Having a resource to help with HOA information and documents makes life easier. Recently, when selling a home in Ohio, Association Online provided me with all the HOA details for the listing, and then provided all the documents - by-laws, financial statements, covenants, etc. They made sure the package was complete, making my work easier. Their web site is well organized and very easy to use - www.associationonline.com . Call their team of experts â€“ they are great to work with (970-226-1324).... more
Sometimes the best way to answer this type of question is to see what inspectors feel are the most important question a home buyer or homeowner should ask.
1. Is home inspection your only business?
Make certain it is! That's the only way to avoid any potential conflicts of interest. Many independent inspectors only work on a part-time basis to supplement their real businesses as contractors, roofers, etc., and their report findings might be suspect. Plus, you can find a good inspector by getting a referral from a satisfied customer. Avoid referrals from anyone who has a financial interest in the sale going through. When considering a particular inspector, ask for at least three references and check them out.
2. Do they carry all the necessary insurance, including professional liability (Errors & Omissions or "E&O"), general liability, and worker's compensation, and are they bonded?
Make sure they have Errors and Omissions Insurance. "This malpractice-type insurance protects the inspector (and indirectly the home buyer and those referring the inspector) against post-inspection legal problems." General liability covers personal liability not covered by the basic Errors and Omissions policy; and worker's compensation covers the safety of the inspector during the inspection.
3. Does your firm offer a written guarantee on the inspection?
It's best to hire an inspection company that offers a formal, written guarantee along with the inspection, although not many do.
4. How long does the inspection take, can I accompany the inspector, what type of equipment do they use and are the updated plus knowledgeable in the inspection business?
A professional inspection of the average house takes about two to three hours. Be skeptical of home inspectors who don't want you to tag along. Inspectors who invite the home buyer along will often offer valuable maintenance tips. A good inspector will have the most updated equipment available to him or her and to be proficient in its use.
5. What type of a report will I receive and when will I receive it?
There are various types of reports given by professional inspectors, including typed narrative (sent to the home buyer within a week) and on the spot written reports for those who need or want the information as soon as possible. Don't accept a verbal report without a written backup, since you will have no record of the inspector's findings for future referral. Home Inspectors should use a format, which is filled out on the spot and is presented to the client at the time of the inspection plus, they should explain it.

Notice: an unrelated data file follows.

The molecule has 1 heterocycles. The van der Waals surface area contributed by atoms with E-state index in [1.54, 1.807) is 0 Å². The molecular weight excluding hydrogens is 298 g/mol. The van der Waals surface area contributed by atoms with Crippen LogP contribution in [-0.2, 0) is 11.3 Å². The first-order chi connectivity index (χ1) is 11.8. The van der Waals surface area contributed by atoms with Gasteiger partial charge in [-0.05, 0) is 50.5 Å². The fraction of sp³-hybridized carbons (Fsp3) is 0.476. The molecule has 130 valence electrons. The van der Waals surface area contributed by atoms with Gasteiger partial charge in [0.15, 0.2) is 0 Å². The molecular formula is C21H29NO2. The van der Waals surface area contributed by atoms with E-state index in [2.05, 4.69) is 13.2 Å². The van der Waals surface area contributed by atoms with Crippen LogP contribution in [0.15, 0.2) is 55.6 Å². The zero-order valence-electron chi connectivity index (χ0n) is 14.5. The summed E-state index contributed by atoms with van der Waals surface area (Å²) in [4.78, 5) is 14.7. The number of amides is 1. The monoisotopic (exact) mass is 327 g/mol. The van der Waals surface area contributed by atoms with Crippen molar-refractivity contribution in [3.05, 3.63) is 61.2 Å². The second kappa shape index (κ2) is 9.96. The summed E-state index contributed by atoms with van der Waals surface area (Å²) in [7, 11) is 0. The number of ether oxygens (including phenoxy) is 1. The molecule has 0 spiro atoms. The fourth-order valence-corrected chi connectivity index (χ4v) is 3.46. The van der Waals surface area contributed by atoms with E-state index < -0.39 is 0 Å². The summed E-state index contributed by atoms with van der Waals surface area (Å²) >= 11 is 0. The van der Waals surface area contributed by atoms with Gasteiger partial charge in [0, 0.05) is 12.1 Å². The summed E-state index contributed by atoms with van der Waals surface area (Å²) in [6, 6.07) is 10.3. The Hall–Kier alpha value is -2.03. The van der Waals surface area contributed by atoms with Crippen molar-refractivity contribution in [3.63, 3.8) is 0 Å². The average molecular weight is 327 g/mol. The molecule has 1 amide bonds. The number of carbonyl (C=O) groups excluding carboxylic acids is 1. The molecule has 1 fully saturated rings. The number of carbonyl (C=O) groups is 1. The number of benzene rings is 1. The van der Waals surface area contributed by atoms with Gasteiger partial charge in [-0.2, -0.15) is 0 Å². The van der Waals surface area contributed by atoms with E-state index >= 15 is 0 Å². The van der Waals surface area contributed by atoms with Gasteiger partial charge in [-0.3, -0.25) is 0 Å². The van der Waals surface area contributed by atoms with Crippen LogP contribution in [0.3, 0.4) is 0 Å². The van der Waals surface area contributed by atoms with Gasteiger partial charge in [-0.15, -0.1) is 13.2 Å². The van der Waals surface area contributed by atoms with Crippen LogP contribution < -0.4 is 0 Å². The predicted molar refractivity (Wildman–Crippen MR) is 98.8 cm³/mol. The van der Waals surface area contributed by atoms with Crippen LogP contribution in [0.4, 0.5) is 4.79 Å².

6. Is the inspector trained or certified in home inspection by a recognizable organization, such as the National Institute of Building Inspectors (NIBI), or the American Home Inspectors Institute (AHII), or the American Society of Home Inspectors (ASHI)?
With no official government regulation of the home inspection industry, certification by one of these organizations ensures that the inspector meets strict guidelines set forth by the largest and most reputable home inspection organizations in the country.
The above questions are questions are questions us brokers should be asking inspectors before we recommend any.... more
To arrive at an "affordable" home price follow the guidelines of most lenders. Allow a total debt-to-income ratio of no more than 36 percent. And assume a housing payment-to-income ratio of 28% for our conservative estimate, and 33 percent for the aggressive one. Before buying, note you should also factor in other savings needs, including retirement and college.
During this time the entire time do not open any new lines of credit whatsoever until after you have closed on your new home.
I would go Edgewater/Rogers Park over that area all day long. They both have "L" access, Metra access, lakefront and Loyola University/Northwestern shuttle. Give me a call and we can discuss. 773-435-1605... more
I liked Deborah's question of whether you still want the home. Your response sounded like buyer's remorse, NOT REGRET. I think that is why Deborah said, "What if it appraises higher?"
The difference between buyers remorse and regret would be if you bought a new car or computer on clearance because the new models were coming out soon. You got a great deal (you think) because it was marked down by 30%. The new model comes out and it has some improvements and the new model price is the same as what you paid. That would be regret. But if the new model came out with some improvements that you would like but at a price higher than the old model's original price, that would be remorse. You don't really know if you would have paid the higher price or not because you have already spent the money. But you knew the new model was coming out and you chose to buy because of the opportunity to get a great buy.
If someone came along and put a higher back-up offer on the house you are buying, would you let the house go to them? The seller surely would let you out of the contract. The banking industry is EXTREMELY conservative these days. If prices ARE TRULY going down that fast, they will appraise it low to protect themselves. You should have your agent pull up "under contract" listings to see how things look.
So, if the appraisal does come out lower, you should buy it at the appraised price if you still want the home. Let us know what it appraises for.